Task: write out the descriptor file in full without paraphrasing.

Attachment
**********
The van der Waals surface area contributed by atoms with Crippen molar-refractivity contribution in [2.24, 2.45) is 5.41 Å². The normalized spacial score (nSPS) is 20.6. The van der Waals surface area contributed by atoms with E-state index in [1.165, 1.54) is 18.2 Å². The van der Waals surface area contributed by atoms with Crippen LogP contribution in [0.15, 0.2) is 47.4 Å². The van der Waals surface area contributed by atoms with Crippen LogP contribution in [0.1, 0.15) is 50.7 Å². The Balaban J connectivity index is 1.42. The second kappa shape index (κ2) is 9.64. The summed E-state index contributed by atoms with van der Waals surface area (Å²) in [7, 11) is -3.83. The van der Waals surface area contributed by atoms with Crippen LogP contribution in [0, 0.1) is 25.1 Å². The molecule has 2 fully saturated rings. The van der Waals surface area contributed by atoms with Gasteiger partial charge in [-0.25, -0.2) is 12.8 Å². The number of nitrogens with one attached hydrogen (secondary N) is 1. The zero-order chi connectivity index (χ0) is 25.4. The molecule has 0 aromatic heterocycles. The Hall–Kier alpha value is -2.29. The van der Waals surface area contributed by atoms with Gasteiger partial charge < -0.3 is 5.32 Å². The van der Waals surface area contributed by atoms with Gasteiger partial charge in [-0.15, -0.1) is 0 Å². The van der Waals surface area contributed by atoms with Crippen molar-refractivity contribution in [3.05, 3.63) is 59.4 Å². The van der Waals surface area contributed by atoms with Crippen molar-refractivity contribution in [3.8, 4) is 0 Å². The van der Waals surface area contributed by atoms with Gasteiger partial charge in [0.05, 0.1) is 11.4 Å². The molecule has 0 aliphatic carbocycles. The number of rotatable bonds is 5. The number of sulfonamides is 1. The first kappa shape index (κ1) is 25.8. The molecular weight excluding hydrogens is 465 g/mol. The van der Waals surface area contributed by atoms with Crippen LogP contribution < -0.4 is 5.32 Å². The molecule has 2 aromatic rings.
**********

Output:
The van der Waals surface area contributed by atoms with Crippen molar-refractivity contribution in [2.24, 2.45) is 5.41 Å². The normalized spacial score (nSPS) is 20.6. The van der Waals surface area contributed by atoms with E-state index in [1.165, 1.54) is 18.2 Å². The van der Waals surface area contributed by atoms with Crippen LogP contribution in [0.15, 0.2) is 47.4 Å². The van der Waals surface area contributed by atoms with Crippen LogP contribution in [0.1, 0.15) is 50.7 Å². The Balaban J connectivity index is 1.42. The second kappa shape index (κ2) is 9.64. The summed E-state index contributed by atoms with van der Waals surface area (Å²) in [7, 11) is -3.83. The van der Waals surface area contributed by atoms with Crippen LogP contribution in [0, 0.1) is 25.1 Å². The molecule has 2 fully saturated rings. The van der Waals surface area contributed by atoms with Gasteiger partial charge in [-0.25, -0.2) is 12.8 Å². The number of nitrogens with one attached hydrogen (secondary N) is 1. The zero-order chi connectivity index (χ0) is 25.4. The molecule has 0 aromatic heterocycles. The Hall–Kier alpha value is -2.29. The van der Waals surface area contributed by atoms with Gasteiger partial charge < -0.3 is 5.32 Å². The van der Waals surface area contributed by atoms with Gasteiger partial charge in [-0.15, -0.1) is 0 Å². The van der Waals surface area contributed by atoms with Crippen molar-refractivity contribution in [3.05, 3.63) is 59.4 Å². The van der Waals surface area contributed by atoms with Crippen molar-refractivity contribution in [3.8, 4) is 0 Å². The van der Waals surface area contributed by atoms with Gasteiger partial charge in [0.05, 0.1) is 11.4 Å². The molecule has 0 aliphatic carbocycles. The number of rotatable bonds is 5. The number of sulfonamides is 1. The first kappa shape index (κ1) is 25.8. The molecular weight excluding hydrogens is 465 g/mol. The van der Waals surface area contributed by atoms with Crippen LogP contribution < -0.4 is 5.32 Å². The molecule has 2 aromatic rings.